The Gateway has been piloted in 12 institutions. Since May, the pilot participants used the Gateway self-service tools to upload thousands of records from their CONTENTdm collections into WorldCat. Because they have used the Gateway to set up profiles for their collections, the pilot users' metadata will be regularly uploaded to WorldCat as they add to their digital collections over time.
And then? Ripley beat them all. And so she should, being the best female action hero ever despite it being 30 years since Alien was released. Sigourney Weaver got a standing ovation for simply walking on stage - and from that point until the end of the panel, the air was crackling with bright little flashbulb hiccups and the little electric cla-chuk of 4,000 digital cameras taking 400,000 pictures of a stage that felt as if it was 40 miles away.In the UK The Bookseller reports on differing approaches to revenue splits on eBook sales:
Weaver was passionate in her belief that female action stars - and powerful female roles in general – should be action stars and roles first, and female depending on whoever was best for the role.
"Science fiction is an investigation into what it is to be human," she said at one point. "A lot of the roles I have played, they're not trying to create a female action figure - they're trying to create a fully-functioning human being; a character comes first."
Industry sources said that a figure of 25% was becoming standard, though some admitted that it could be "variable". One agent said: "Random House is the only publisher not offering 25% as its best standard rate but not all agents are getting 25% from all publishers." Penguin m.d. Helen Fraser said: "Our standard e-book royalty is 25% of net receipts. My sense is that the industry is probably settling between 20% and 25%. Some publishers are offering the same to everybody and some are having a gradated scale."CourseSmart has added a bunch of new publishers to its content base (PR):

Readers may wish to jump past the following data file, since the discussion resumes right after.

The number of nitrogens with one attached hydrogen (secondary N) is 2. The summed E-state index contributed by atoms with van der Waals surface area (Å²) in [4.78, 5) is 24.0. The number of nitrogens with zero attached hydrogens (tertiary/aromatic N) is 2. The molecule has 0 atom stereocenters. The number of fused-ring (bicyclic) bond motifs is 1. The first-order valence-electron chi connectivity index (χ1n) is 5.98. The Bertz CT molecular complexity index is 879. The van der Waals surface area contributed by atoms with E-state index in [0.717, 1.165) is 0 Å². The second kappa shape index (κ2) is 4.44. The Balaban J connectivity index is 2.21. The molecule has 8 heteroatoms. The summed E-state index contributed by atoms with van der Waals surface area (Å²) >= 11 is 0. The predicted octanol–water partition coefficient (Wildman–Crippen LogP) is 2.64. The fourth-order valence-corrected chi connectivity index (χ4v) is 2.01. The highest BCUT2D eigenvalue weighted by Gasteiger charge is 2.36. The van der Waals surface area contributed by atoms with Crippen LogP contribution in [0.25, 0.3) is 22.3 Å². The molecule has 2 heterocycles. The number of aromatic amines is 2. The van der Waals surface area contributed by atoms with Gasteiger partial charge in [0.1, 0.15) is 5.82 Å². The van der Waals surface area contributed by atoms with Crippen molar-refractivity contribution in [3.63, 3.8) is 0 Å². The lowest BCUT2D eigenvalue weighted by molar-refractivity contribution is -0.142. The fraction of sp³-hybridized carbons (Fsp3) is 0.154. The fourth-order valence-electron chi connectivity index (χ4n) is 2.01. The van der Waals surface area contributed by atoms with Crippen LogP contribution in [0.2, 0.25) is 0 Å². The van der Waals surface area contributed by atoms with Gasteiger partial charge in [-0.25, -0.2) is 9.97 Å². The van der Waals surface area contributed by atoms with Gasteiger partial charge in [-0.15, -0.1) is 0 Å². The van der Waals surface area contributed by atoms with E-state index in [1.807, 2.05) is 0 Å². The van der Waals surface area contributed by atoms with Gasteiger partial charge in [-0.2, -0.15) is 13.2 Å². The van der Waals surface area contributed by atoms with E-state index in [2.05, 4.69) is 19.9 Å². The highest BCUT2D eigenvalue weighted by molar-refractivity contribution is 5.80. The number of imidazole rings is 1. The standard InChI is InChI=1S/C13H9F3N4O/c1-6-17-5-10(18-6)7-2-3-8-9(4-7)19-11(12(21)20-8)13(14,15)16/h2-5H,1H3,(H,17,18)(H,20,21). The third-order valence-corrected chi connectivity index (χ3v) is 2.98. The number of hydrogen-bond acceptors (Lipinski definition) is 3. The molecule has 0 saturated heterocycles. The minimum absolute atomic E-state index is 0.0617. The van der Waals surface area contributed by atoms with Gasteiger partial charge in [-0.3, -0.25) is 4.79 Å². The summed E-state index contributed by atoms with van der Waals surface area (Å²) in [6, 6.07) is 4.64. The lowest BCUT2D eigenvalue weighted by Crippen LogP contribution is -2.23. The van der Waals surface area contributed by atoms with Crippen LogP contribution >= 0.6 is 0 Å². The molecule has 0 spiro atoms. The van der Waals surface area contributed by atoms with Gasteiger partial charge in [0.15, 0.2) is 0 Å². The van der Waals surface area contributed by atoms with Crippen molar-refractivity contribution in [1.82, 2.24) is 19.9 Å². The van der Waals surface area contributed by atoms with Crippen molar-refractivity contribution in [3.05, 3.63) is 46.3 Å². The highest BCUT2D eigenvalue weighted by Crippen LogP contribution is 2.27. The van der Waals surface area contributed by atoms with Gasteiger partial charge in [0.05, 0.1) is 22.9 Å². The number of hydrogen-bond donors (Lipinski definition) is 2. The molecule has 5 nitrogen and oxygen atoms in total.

The NYTimes ran an article on Target's Bookselling ops which reminded me of a similar article last year on book buying at Costco. From the Times article:
Each of CourseSmart's new publishers will supplement its digital library of eTextbooks in the following specialty areas:
- Elsevier Science and Technology: Life and Physical Sciences, Mathematics and Statistics, Engineering, Computer Science, Media Technology, Finance, Business and Hospitality
- F.A. Davis: Nursing and Health Professions
- Jones & Bartlett: Biology; Health, Fitness and Wellness; Criminology, Nursing and Computer Science
- SAGE: Education, Psychology, Statistics, Sociology and Criminology
- Sinauer Associates: Biology, Psychology and Neuroscience
- Taylor & Francis: Humanities & Social Sciences, Life Science, Business, Psychology, Mental Health and Computer Science
- Wolters Kluwer Health (Lippincott Williams & Wilkins): Medicine, Nursing and Health Professions
Compared with a large chain bookstore like Barnes & Noble, which averages about 200,000 titles per location, Target carries only about 2,500 titles in each of its 1,700 stores. Offerings include diet books, children’s picture books, young-adult novels and series romances. Paperbacks far outnumber hardcovers, and over the last decade Target has focused on the larger trade format as opposed to the smaller mass-market paperbacks. (The other big-box retailers rely mostly on the biggest commercial books of the moment, though Costco does on occasion offer its own special picks of little-known authors.)Virtually every book at Target is shelved face out. Books in the book club and Breakout program are set apart on so-called endcaps — narrower shelves that stand at the front or end of aisles — with specially designed signs.